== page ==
Consider the quality based on your child’s physical activity level and sense of caring for his belongings!
The most important function of a clock is to act as a timer and for a child who has just learned the clock, or is learning it, the most important thing is that it is easy to see what time it is.
The dial should therefore be simply designed with one or two basic colors in striking contrasts and without too many illustrations.
The dial should be analogous to the child’s first watch, because that is the way the child learns and understands the clock best.
You can read more about why here.
There should be large and clear arabic numerals at all hour indexes and the division of minutes should also be marked with numbers. Minute numbers are sufficient for all time markers.
Choose a watch with an analog dial in few colors and clear numbers for hours and minutes!
Some children’s watches have minute and hour hands in different colors and this can probably be a help for some children.
In addition to the hands being made in different colors, there are also models where the hands bear the words “Hour” and “Minute”.
Hands in different colors and with text are in my opinion superfluous. After a little practice, the child will quickly learn to know the difference between the short and the long hand and what their function is.
If the watch has a second hand it’s fine, but it’s not a necessity.
The hands should have a color that stands in stark contrast to the background so they are easy to read!
Watch cases are made in all sizes and it is important that the watch fits well on your child’s arm, especially if you have a physically active child. Therefore, it is important to choose the right size.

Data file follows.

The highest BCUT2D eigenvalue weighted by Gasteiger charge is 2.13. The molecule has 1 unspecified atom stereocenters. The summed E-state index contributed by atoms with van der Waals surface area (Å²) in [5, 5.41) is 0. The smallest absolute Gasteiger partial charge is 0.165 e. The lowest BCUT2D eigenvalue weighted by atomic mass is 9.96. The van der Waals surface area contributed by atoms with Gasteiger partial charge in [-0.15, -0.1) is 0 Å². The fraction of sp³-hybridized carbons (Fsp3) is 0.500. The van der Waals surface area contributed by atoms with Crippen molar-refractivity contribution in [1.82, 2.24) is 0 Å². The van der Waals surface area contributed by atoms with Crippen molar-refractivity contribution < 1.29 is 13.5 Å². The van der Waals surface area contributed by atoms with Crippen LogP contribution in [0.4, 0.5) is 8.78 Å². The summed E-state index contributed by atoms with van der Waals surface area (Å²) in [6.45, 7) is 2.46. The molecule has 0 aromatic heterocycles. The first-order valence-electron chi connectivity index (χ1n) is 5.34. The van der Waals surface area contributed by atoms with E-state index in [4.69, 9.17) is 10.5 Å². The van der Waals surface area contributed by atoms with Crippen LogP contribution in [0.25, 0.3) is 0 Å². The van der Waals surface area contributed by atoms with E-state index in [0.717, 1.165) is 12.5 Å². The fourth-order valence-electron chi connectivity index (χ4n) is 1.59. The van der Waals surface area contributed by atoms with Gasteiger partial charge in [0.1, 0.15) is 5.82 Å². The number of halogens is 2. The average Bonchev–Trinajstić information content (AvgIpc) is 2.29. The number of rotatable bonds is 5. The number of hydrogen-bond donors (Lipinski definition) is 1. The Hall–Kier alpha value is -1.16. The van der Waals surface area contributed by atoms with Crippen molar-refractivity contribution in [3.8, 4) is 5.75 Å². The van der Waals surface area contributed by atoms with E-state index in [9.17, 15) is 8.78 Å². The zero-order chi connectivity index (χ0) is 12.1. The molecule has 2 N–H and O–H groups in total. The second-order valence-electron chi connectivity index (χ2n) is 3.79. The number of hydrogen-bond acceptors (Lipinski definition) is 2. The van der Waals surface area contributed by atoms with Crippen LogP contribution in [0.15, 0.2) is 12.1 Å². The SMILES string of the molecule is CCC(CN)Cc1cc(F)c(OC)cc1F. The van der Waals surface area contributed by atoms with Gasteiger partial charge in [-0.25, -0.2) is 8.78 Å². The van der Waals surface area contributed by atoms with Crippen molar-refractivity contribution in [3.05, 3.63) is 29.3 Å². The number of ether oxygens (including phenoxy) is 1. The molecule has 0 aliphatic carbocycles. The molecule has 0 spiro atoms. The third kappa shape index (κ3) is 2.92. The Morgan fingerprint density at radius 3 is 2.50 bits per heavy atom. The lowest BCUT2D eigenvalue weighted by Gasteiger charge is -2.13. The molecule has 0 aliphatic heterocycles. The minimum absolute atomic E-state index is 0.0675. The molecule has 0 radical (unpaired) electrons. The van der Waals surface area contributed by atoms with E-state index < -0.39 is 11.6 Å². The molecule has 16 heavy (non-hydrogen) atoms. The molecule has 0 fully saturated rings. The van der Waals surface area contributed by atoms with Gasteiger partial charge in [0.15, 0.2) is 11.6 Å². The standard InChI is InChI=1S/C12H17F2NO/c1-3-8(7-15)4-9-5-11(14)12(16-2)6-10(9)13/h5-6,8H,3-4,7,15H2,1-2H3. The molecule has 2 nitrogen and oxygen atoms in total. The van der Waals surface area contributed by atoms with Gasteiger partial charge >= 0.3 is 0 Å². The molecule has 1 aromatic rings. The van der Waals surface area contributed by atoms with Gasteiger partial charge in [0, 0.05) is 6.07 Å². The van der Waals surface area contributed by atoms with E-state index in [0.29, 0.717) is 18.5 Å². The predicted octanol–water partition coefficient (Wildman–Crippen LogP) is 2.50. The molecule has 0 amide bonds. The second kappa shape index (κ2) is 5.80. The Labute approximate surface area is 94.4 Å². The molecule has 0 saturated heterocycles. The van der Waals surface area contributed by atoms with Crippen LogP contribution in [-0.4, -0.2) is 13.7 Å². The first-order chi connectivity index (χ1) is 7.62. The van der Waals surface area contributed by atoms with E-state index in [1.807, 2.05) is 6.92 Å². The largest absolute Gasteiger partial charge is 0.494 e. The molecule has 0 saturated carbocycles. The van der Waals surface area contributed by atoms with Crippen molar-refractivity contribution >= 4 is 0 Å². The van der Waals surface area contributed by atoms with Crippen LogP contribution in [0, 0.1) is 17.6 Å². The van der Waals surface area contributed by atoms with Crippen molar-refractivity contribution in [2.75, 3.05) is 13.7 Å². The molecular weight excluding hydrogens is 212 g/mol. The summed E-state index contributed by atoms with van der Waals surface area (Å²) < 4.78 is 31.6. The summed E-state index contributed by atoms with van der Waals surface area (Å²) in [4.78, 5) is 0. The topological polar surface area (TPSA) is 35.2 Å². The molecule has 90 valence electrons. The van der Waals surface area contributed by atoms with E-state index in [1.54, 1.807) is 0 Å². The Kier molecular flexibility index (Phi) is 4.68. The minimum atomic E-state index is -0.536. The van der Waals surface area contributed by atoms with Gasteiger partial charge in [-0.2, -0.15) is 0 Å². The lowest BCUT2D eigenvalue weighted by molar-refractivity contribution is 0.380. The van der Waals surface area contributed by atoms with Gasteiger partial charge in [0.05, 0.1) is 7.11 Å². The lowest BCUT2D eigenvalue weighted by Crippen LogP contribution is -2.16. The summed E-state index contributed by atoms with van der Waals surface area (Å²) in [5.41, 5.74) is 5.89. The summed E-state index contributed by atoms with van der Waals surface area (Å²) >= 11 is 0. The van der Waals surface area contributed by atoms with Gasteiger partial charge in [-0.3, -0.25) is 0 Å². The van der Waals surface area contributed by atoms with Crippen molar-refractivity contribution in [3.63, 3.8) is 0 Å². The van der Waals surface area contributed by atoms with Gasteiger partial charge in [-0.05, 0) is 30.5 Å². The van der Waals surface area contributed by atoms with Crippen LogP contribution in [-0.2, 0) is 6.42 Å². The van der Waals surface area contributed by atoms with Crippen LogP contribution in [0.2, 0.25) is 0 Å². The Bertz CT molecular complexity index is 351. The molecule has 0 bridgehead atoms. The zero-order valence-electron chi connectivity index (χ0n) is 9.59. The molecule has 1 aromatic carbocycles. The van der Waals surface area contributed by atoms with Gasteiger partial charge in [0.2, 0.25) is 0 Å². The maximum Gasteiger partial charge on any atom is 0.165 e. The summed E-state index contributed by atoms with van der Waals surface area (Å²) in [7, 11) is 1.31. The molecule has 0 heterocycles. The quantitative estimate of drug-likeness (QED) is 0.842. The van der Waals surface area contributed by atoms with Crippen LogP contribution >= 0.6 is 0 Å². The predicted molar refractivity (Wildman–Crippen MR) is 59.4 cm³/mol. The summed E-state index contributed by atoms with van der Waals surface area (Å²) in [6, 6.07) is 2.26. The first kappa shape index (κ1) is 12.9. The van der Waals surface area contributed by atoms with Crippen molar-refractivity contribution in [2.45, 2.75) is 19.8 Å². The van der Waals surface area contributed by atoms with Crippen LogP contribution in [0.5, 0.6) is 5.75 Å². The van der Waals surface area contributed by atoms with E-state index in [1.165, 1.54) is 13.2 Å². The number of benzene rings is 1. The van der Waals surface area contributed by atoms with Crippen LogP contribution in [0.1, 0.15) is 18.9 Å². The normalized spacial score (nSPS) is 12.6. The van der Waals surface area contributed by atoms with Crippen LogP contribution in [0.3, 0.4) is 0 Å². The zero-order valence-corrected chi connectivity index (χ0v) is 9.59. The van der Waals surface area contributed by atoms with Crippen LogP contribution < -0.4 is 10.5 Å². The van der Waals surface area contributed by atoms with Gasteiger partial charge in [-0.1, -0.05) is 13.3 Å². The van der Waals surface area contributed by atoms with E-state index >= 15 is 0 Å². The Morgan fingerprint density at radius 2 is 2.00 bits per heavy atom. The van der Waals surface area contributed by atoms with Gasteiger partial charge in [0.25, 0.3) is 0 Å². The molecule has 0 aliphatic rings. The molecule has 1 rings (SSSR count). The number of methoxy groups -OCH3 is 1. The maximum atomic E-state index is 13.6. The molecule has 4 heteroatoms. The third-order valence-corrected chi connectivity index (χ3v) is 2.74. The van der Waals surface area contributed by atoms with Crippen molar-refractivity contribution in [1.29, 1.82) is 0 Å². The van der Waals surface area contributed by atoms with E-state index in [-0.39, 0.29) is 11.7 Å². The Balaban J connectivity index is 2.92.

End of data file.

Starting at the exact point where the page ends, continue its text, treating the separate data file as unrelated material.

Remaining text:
Traditionally, watch cases below 38 mm are considered suitable for women, while watch cases above and including 38 mm are considered to be men’s watches.
For children I would recommend a watch case with a diameter of 26 – 30 mm. What to choose more precisely depends on the size of your child’s wrist.
If your child is under 10 years old, choose a watch case with a diameter of less than 30 mm!
The strap is important, especially on a children’s watch, because it is essential that the watch fits well on the wrist, so as not to risk the child feeling bothered by wearing it.
Therefore, I recommend going for a watch with nylon strap, also called NATO strap. They are easy to remove, washable and durable.
Alternatively, genuine leather is also a fine material for a children’s watch strap.
The thickness of the strap should roughly be half the diameter of the case.
If possible, choose a watch with a nylon strap!
Whether the watch you buy for your child should be waterproof or not depends partly on your budget.
As mentioned earlier, quality and price are often closely linked, and in most cases, the better water resistance means better quality, and this tends to mean higher prices.
Ideally, your child’s first watch should be waterproof to 50 m or better!
Many watch fans can hardly get too many complications, as long as it is relatively easy to read the watch and they do not make the watch unnecessarily large and clumsy.
With a child’s first watch, one should completely opt out of complications, as these can contribute to unwanted confusion.
Avoid watches with too many distractions. This includes complications!
Based on the above criteria, I have now figured out the watches I want to buy for my boys.
I have not followed the criteria slavishly, but I think I have found a good compromise.
The two models I chose are produced by Timex and both come from the Time Machines series.
This collection consists of 15 different models, including girls models.
The watches have a list price of $25, which means that should the watches suffer damage during play or otherwise, the loss is limited.
And the loss can be further limited if you use Timex’ so called “100% Worry-Free Replacement Plan“.
This is a special warranty Timex offers if the watch is lost or broken and which means you can have the watch repaired or replaced for only $10.
Read more about the guarantee here.